Neely Swanson

“Trust Me” – Really [MOVIE REVIEW]

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Clark Gregg and Felicity Huffman in "Trust Me"

Clark Gregg and Felicity Huffman in “Trust Me”

“Trust Me,” written, directed and starring Clark Gregg is a film that renews your faith in the small independent movie. Gregg, a veteran of both the big and small screen is one of those actors who’s almost always the bride’s maid and not the bride. But “Trust Me” reveals what a triple threat he is and he’s been able to call on his wide circle of highly accomplished colleagues to put together a film that is hopeful until it is no longer. Even more remarkably, Gregg has created an homage to film noir that delivers a punch to the gut when you least expect it.

Howard (Gregg) was a child actor who even then was an also-ran. But like most actors, he’s lived on the “what if” and “almost” for years. He’s the guy you rarely notice and if you do, he’s certainly not someone to inspire passion. But he’s persistent and now he’s an agent representing children. But like his own career, these are the “also-ran” kids, most of whom occasionally book a gig but mainly go from audition to audition with their ambitious stage mothers prodding them on and crushing their dreams with disappointment. In those rare occasions Howard actually represents a child with talent, that kid is usually poached by one of his successful rivals, foremost among them the very slick Aldo. As Howard goes from meeting to meeting in his very old beater, Aldo arrives in style in a hummer driven by his body guard.

Howard, unlike his rivals, really cares about kids. He knows how lonely and depressing that life can be and he offers himself on the altar of compassion. He runs lines, he interprets scenes and bolsters fragile young egos with belief and pep talks. But he’s also an easy read. Coming close to booking a gig for one of his marginal clients, he overplays his hand and loses the job and the kid. To make matters worse, he ruins the audition of a young teen when he hears cries coming from one of the audition rooms. Assuming the worst, he bursts in on what had been the girl’s heartfelt and genius interpretation of the material. The girl still gets the part but Howard’s position at the bottom of the ladder is only solidified in front of Meg the casting agent.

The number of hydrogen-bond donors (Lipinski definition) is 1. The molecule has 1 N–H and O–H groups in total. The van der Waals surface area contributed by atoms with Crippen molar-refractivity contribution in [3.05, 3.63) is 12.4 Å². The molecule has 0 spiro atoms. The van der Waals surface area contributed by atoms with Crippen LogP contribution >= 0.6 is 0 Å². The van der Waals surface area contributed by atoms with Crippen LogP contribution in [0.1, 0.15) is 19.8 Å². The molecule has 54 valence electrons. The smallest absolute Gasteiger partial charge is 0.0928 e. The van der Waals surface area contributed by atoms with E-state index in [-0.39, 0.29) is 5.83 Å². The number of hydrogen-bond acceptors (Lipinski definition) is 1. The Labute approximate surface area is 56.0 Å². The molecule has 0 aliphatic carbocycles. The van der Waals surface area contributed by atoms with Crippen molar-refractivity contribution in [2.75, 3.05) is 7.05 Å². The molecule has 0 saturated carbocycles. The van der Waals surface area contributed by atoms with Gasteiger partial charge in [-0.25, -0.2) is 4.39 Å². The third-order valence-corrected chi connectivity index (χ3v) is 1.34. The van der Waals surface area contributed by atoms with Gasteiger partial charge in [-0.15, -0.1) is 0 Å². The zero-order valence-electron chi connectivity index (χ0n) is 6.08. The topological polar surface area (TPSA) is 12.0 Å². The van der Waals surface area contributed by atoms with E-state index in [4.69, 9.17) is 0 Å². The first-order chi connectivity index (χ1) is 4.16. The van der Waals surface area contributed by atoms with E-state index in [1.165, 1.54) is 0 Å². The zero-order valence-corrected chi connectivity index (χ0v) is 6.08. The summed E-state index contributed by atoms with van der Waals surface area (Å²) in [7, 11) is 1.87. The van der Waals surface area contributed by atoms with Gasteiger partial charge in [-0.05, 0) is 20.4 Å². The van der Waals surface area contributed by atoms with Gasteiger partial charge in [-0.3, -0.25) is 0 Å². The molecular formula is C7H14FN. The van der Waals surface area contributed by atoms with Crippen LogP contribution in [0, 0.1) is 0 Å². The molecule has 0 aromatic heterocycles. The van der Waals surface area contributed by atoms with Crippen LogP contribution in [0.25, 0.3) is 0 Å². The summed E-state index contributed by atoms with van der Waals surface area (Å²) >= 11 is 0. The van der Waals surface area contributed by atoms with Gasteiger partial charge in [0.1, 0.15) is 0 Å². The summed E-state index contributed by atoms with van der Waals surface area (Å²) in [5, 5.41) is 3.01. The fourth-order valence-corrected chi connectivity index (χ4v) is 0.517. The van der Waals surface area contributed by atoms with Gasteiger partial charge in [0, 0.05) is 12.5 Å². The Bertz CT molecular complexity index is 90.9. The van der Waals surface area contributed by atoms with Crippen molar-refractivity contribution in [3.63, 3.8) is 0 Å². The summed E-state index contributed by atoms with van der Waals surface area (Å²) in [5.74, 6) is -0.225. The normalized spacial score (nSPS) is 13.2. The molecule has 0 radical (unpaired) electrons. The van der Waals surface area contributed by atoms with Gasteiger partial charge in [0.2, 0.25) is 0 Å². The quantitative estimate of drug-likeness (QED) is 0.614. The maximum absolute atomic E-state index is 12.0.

But all is not lost as the young teen, Lydia, seeks him out. She’s recently arrived from Oklahoma with her alcoholic father and she needs a champion and an agent. Her career is about to explode as she is Ang Lee’s choice to portray the lead in the new Harry Potter-type young adult franchise and she needs guidance. This is the break Howard has been looking for his whole life and nothing is going to get in his way, not Aldo, not Agnes, the producer of the film, and certainly not Meg.

The more you see of Howard and his constant minor missteps, because everything always falls in the realm of “coulda woulda shoulda,” the knot develops in your stomach. The guy is a loser, a nice guy, but fatally flawed and destined to be the friend and never the lover or the guy who makes the team and is forever confined to the bench. Even when he meets and charms the girl of his dreams, you just know that he’ll screw it up. But he doesn’t and the hope that Gregg as writer and director give to Howard allows you to lower your defenses and raise expectations. Howard does have a winner within him. Everything is going to turn out alright and here is where I’ll leave you because how Gregg twists and turns this tale is what makes something that seemed so mundane at the beginning become something extraordinary at the end.

For such a small film, Gregg has assembled a formidable cast. Amanda Peet as the woman out of his league is given the chance to show warmth and growth. Alison Janney playing the beleaguered casting director reveals both her exasperation for Howard’s incompetence as well as sympathy for the good points she recognizes. Felicity Huffman has a ball playing hard-as-nails duplicitous producer (is there any other kind?) and the chameleon-like Sam Rockwell once again disappears into his role as Aldo, the uber agent and amused nemesis of Howard. But the film actually succeeds or fails on the shoulders of Saxon Sharbino as Lydia the breakout teen actress. Her depth is breath taking.

Film noir is a genre that is often attempted and rarely executed well. In order to succeed, the femme fatale must fool both the hero and the audience. The stakes must be high and the loss devastating. Suffice it to say that Gregg has made his mark on the genre. He is an accomplished actor but his true calling may actually be as writer and director. It is hoped that his is only the beginning of what could be an even more stellar career. Don’t miss this one.

Opening Friday June 6 at the Laemmle NoHo or catch the advance screening hosted by Clark Gregg on June 2 at the American Cinematheque at the Aero Theater in Santa Monica.

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